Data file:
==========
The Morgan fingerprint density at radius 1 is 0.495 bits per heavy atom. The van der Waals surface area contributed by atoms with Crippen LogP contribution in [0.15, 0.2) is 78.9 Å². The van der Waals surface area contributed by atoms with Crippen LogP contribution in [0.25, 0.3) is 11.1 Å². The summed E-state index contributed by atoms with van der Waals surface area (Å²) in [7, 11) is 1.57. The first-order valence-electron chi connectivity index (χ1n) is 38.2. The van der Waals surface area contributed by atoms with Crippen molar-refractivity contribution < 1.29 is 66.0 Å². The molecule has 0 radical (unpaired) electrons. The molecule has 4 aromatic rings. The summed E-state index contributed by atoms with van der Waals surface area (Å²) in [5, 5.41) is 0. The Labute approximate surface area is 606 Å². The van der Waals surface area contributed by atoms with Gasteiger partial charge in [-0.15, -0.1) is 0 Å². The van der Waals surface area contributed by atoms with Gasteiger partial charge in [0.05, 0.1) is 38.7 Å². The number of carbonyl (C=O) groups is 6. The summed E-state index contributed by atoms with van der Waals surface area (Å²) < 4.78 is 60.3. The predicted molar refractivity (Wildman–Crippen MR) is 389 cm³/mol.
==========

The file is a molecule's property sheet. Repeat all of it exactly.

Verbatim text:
The Morgan fingerprint density at radius 1 is 0.495 bits per heavy atom. The van der Waals surface area contributed by atoms with Crippen LogP contribution in [0.15, 0.2) is 78.9 Å². The van der Waals surface area contributed by atoms with Crippen LogP contribution in [0.25, 0.3) is 11.1 Å². The summed E-state index contributed by atoms with van der Waals surface area (Å²) in [7, 11) is 1.57. The first-order valence-electron chi connectivity index (χ1n) is 38.2. The van der Waals surface area contributed by atoms with Crippen molar-refractivity contribution < 1.29 is 66.0 Å². The molecule has 0 radical (unpaired) electrons. The molecule has 4 aromatic rings. The summed E-state index contributed by atoms with van der Waals surface area (Å²) in [5, 5.41) is 0. The Labute approximate surface area is 606 Å². The van der Waals surface area contributed by atoms with Gasteiger partial charge in [-0.15, -0.1) is 0 Å². The van der Waals surface area contributed by atoms with Gasteiger partial charge in [0.05, 0.1) is 38.7 Å². The number of carbonyl (C=O) groups is 6. The summed E-state index contributed by atoms with van der Waals surface area (Å²) < 4.78 is 60.3. The predicted molar refractivity (Wildman–Crippen MR) is 389 cm³/mol.